Penguins, Capitals, ready for Game 2
Left wing Carl Hagelin did not participate in the Pittsburgh Penguins' optional morning skate, but coach Mike Sullivan said he remains a game-time decision to play in Game 2 of the Eastern Conference Second Round against the Washington Capitals on Saturday (8 p.m. ET; NBC, CBC, TVA Sports). Hagelin has not played since March 10 because of a lower-body injury.
The Capitals will be without defenseman Karl Alzner for the sixth game in a row because of an upper-body injury. But as NHL.com staff writer Tom Gulitti reports, Washington will make one lineup change, with Paul Carey replacing Brett Connolly, who will be a healthy scratch, at right wing on the fourth line.
One of the key matchups again will be Capitals center Evgeny Kuznetsov going head-to-head with fellow Russian Evgeni Malkin. Gulitti has the story of Kuznetsov's development into a two-way player and the pride he takes in being entrusted with such difficult assignments.
The Penguins are 5-1 so far in the Stanley Cup Playoffs despite being outshot in five of the six games and having poor possession numbers. Although they've been able to overcome that with their speed and skill offensively, a commitment to blocking shots defensively and the goaltending of Marc-Andre Fleury, NHL.com columnist Nicholas J. Cotsonika writes about how they'd prefer not to continue playing with fire.
Rangers, Capitals try to get even
The New York Rangers and Washington Capitals need victories in Game 2 of their respective Eastern Conference Second Round series after each lost the opener.
Here's a look at the playoff schedule for Saturday:
New York Rangers at Ottawa Senators (3 p.m. ET; NBC, CBC, TVA Sports 2) -- The Rangers wasted a terrific goaltending performance by Henrik Lundqvist in Game 1, losing 2-1 on a fluke goal by Ottawa defenseman Erik Karlsson late in the third period. The Rangers need more from some of their top offensive players, and as NHL.com senior writer Dan Rosen reports, center Derek Stepan said Friday he includes himself in that group. As good as Lundqvist was in Game 1, Ottawa's Craig Anderson was the winning goaltender, making 34 saves. NHL.com staff writer Amalie Benjamin writes that Anderson's teammates feel he has beenunderrated for most of his career.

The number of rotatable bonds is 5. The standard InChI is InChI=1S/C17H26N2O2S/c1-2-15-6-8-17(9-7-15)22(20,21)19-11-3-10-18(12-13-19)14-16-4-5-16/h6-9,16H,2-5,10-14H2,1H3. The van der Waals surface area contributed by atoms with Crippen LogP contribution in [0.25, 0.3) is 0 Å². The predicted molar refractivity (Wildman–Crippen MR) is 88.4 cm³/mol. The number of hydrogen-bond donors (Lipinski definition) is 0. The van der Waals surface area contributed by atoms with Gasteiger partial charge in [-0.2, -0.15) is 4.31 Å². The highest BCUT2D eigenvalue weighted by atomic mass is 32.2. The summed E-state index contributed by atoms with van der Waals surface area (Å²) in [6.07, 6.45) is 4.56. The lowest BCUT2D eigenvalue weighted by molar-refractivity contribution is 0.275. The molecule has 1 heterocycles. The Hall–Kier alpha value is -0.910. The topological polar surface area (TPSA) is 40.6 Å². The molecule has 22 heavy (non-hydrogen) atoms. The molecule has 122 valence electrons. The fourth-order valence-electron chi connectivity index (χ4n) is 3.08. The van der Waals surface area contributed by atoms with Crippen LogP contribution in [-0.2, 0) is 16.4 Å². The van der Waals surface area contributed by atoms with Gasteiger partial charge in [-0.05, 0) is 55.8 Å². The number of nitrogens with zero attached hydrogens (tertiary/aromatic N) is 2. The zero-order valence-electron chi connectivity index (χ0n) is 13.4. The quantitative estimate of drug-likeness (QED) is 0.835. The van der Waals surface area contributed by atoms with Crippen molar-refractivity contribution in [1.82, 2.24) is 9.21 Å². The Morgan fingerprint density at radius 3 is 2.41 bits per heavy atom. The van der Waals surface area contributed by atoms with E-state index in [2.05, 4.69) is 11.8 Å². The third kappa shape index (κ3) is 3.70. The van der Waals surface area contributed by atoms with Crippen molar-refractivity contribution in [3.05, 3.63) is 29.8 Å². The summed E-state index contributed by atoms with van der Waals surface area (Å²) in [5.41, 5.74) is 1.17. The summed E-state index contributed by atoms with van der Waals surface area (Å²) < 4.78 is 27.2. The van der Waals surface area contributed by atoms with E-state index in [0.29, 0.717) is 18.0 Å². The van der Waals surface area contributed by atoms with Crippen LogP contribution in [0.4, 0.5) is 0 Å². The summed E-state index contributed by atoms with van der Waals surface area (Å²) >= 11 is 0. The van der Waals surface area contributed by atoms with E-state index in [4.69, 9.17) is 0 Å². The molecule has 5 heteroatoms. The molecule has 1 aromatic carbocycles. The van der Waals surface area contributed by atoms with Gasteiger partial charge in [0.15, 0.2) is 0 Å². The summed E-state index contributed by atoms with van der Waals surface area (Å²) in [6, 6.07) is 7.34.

Pittsburgh Penguins at Washington Capitals (8 p.m. ET; NBC, CBC, TVA Sports) -- The Capitals dug their way out of an early two-goal hole in Game 1, only to see the Penguins win 3-2 on a third-period breakaway goal by center Nick Bonino. He and Washington defenseman Kevin Shattenkirk have been friends since they were freshman teammates at Boston University, but as staff writer Tom Gulitti reports, that friendship is on hold for a couple of weeks. For all of the Penguins' star power, they've become masters of finding the role players to go along with elite talent such as centers Sidney Crosby and Evgeni Malkin. One of those unheralded players is defenseman Ian Cole ; as NHL.com columnist Nick Cotsonika notes, Cole has become more than just a guy who can block shots and play in his own zone; he had the best offensive season of his NHL career and his four playoff assists already are a single-season career high.
The Edmonton Oilers are going home with a chance to close out their Western Conference Second Round Series against the Anaheim Ducks at Rogers Place.
The Oilers got a tremendous performance by goaltender Cam Talbot on Friday and held on to defeat the Anaheim Ducks to take a 2-0 lead in the best-of-7 series. Games 3 and 4 are in Edmonton on Sunday and Wednesday.
The St. Louis Blues evened their series against the Nashville Predators 1-1 by coming back from down a goal twice to win at Scottrade Center.
Video: EDM@ANA, Gm2: Talbot shines with 39 saves in win
Here's a look at what happened Friday:
Edmonton Oilers 2, Anaheim Ducks 1